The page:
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22 Aug 18 13:12

The story of Alberto Castañeda of Katy, Texas, is a cautionary tale. He dropped his flood insurance last year so he could invest more in his growing restaurant business. Then Hurricane Harvey hit. With no coverage, Alberto had to pull $135,000 back out of his business to rebuild his home.[1]

The tragedy and pain of Harvey has yielded an expensive and harsh economic lesson. One year later, sales of residential flood insurance have picked up in Texas and other hurricane prone areas. Yet we can’t get complacent, because too many people historically have let their policies lapse in quiet years.

Still, I’m feeling hopeful because it’s a new day for flood insurance. Call it a breakthrough: the private market is open for business as more insurers are stepping up to sell policies. Why? Because they’re confident like never before in their ability to model and price accurately. 

Thanks to increasingly sophisticated tools and analytics, companies like Security First Insurance in Florida are offering flood coverage as part of a Homeowners policy. Security First uses a model developed by Swiss Re, which generates a quote based on the unique characteristics of the exposure – such as location of the structure, type of construction and insured value. 

This level of granularity is necessary because water is fickle. It fills every available crack and crevice with alarming ferocity, and concrete only exacerbates the problem. It’s little wonder residents of Houston and the Gulf Coast weren’t prepared for the torrential downpour – up to 50 inches in some areas at a rate of two feet in two days.[2]

It takes more than a rating table to adequately underwrite a high-resolution peril like flood. But now we have technology that’s equal to the task and that’s welcome news for all stakeholders:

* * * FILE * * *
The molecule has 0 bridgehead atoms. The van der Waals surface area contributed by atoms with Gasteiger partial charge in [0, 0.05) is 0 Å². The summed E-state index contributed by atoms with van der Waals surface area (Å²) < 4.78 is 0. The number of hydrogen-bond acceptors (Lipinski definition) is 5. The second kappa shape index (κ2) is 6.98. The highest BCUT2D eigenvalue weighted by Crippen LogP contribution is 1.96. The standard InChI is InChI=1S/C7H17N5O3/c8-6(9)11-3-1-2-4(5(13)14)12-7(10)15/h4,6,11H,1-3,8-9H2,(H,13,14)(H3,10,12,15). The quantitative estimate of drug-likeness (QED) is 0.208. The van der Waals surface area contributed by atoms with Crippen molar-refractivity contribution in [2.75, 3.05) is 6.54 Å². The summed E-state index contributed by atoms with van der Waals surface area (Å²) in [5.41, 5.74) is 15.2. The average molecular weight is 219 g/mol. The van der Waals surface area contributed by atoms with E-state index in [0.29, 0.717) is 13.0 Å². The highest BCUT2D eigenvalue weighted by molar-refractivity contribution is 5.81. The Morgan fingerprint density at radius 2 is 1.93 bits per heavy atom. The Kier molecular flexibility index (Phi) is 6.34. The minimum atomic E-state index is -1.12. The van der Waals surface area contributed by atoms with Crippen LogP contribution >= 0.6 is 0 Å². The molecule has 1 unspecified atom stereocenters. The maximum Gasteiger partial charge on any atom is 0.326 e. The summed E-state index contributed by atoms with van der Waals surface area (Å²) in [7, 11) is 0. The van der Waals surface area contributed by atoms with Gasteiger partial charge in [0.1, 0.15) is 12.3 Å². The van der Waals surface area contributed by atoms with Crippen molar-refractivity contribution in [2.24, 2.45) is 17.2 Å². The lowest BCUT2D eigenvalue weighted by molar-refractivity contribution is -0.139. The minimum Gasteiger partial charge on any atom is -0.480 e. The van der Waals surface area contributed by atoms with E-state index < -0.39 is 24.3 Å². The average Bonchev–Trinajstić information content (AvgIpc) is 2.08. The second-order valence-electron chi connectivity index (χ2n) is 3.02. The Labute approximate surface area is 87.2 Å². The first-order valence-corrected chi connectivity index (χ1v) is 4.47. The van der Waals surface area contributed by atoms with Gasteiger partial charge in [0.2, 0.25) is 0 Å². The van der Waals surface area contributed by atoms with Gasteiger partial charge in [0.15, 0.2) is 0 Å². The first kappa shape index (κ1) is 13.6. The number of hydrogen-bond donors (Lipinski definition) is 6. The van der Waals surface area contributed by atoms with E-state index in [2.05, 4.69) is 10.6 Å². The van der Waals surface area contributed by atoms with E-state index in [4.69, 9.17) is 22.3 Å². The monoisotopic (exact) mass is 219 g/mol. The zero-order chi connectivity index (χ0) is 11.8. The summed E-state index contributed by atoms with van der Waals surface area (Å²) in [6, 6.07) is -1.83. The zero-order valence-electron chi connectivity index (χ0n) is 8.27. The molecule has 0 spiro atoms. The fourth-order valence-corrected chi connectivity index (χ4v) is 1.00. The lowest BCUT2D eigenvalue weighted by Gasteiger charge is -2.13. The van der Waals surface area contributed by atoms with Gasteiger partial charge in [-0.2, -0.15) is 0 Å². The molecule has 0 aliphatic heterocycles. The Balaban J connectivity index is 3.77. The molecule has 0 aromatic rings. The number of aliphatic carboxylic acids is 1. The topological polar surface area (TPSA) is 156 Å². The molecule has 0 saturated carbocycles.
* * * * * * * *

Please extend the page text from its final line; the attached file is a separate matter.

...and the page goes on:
- Residents: It’s a matter of affordability and availability. More carriers underwriting to the new models creates healthy competition and risk diversification so people like Alberto Castañeda can protect their homes at a fair price and won’t have to take out a loan to rebuild or worse, lose their homes altogether.

- Insurance industry: The flood insurance market may still be in its infancy but is showing positive growth as the threat from flooding continues to rise. Projections of global sea level rise by 2100, the year upon which climate modelers typically focus, vary widely depending on modeling methods and on assumptions— with the Intergovernmental Panel on Climate Change (IPCC) estimating 0.66 to 6.6 feet. Meanwhile, AIR Worldwide says rising sea levels and storm surge will likely expand areas at risk of coastal flooding by 55% in this century.[3] Consider that about 80 percent of Houston-area homes didn’t have flood insurance after Harvey and a protection gap of $55 billion, and it’s obvious there’s a significant demand to be filled.

- Government: An increase in private market penetration will take pressure off of the National Flood Insurance Program (NFIP), which is $20.5 billion in debt.[4] Increased penetration of private flood insurance will also make local communities more resilient as more homeowners secure their ability to recover and rebuild.

Harvey was the third major flooding event in as many years for the Houston area, and we can expect more events of similar magnitude in the future because in last year’s trio of hurricanes scientists saw all the signs of a changing climate. If there’s a silver lining in these storm clouds, however, it’s our industry’s readiness to protect more homeowners from the economic devastation of flooding.

[1] https://www.apnews.com/725e52bcd23246288409029fb77723c3/Harvey's-devastating-flooding-boosts-insurance-in-Texas
[2] https://www.climate.gov/news-features/event-tracker/reviewing-hurricane-harveys-catastrophic-rain-and-flooding
[3] The Coastline at Risk: 2016 Update to the Estimated Insured Value of U.S. Coastal Properties, AIR Worldwide
[4] https://www.gao.gov/key_issues/disaster_assistance/national-flood-insurance-program


Category: Climate/natural disasters: Climate change, Disaster risk, Floods/storms, Resilience

Location: Houston, TX, USA


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